Johansson acted her ass off in the best scene of 2019’s AVENGERS: ENDGAME, and here she is cool and collected as usual, but it’s her eyes that do all of the heavy lifting. The fear that widens them when she looks at Task Master, or the empathy and pain that softens them.
The true all-star here is David Harbour (Sheriff Hopper in Netflix’s Stranger Things) as The Red Guardian, a flabby, bearded, former Soviet hero whose glory days are long behind him. He’s burly and loud, acting as the film’s comedy-relief in most parts, but one scene in his Russian prison shows him carefully holding a “Red Guardian” toy doll, a reminder of what he was once was, and this brief glimpse beyond his boisterous persona speaks volumes for the character.
He’s accompanied by Rachel Weisz who has seemingly not aged a day since her days in the Brendan Fraser MUMMY films. She plays the matriarch of Natasha’s family as a deeply troubled Frankenstein, wracked by the guilt of the monsters she helped forge in the Black Widow program. Her smile and teary eyes under her distinct eye-shadow as she looks at her family for the first time in 20 years shows why Weisz is one of the best.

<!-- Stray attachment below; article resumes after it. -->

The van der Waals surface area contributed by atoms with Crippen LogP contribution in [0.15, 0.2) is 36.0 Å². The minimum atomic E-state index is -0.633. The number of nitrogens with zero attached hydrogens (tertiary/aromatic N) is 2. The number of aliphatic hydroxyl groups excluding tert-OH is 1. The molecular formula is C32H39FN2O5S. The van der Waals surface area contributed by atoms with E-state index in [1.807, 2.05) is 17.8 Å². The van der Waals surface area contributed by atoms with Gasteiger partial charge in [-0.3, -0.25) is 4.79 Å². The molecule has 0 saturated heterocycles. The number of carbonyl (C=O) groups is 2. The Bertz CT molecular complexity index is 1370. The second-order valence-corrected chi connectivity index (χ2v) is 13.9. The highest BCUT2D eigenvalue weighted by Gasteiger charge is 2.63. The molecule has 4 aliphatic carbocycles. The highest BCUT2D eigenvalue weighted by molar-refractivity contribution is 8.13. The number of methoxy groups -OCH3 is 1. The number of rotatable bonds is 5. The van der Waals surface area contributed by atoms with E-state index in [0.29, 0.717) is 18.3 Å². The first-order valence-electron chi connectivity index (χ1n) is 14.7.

BLACK WIDOW prides itself on femininity and the strength of the female. One scene, in particular, finds Yelena explaining she doesn’t get periods because of the fact that the Widows are neutered once they’re indoctrinated into the program.
While this might seem silly or gross to the general audience, such a scene being in a Marvel film- a Disney one no less- shows great effort has gone into the care of these female characters, and that the director (and writers) made it a point to show that what happened to the Widows isn’t as surface-level “comic-booky” as saying they were simply “programmed to be badass”.
BLACK WIDOW is one of the best “Marvel Cinematic Universe” films ever released, and is a fitting- if belated- tribute to Johansson who has been a superhero player since 2009’s IRON MAN 2. Be sure to stick after the credits for a nice treat leading into the Disney+ HAWKEYE series!
BLACK WIDOW is now playing in Tonkawa, Ark City, and available for $30 on Disney+ Premier.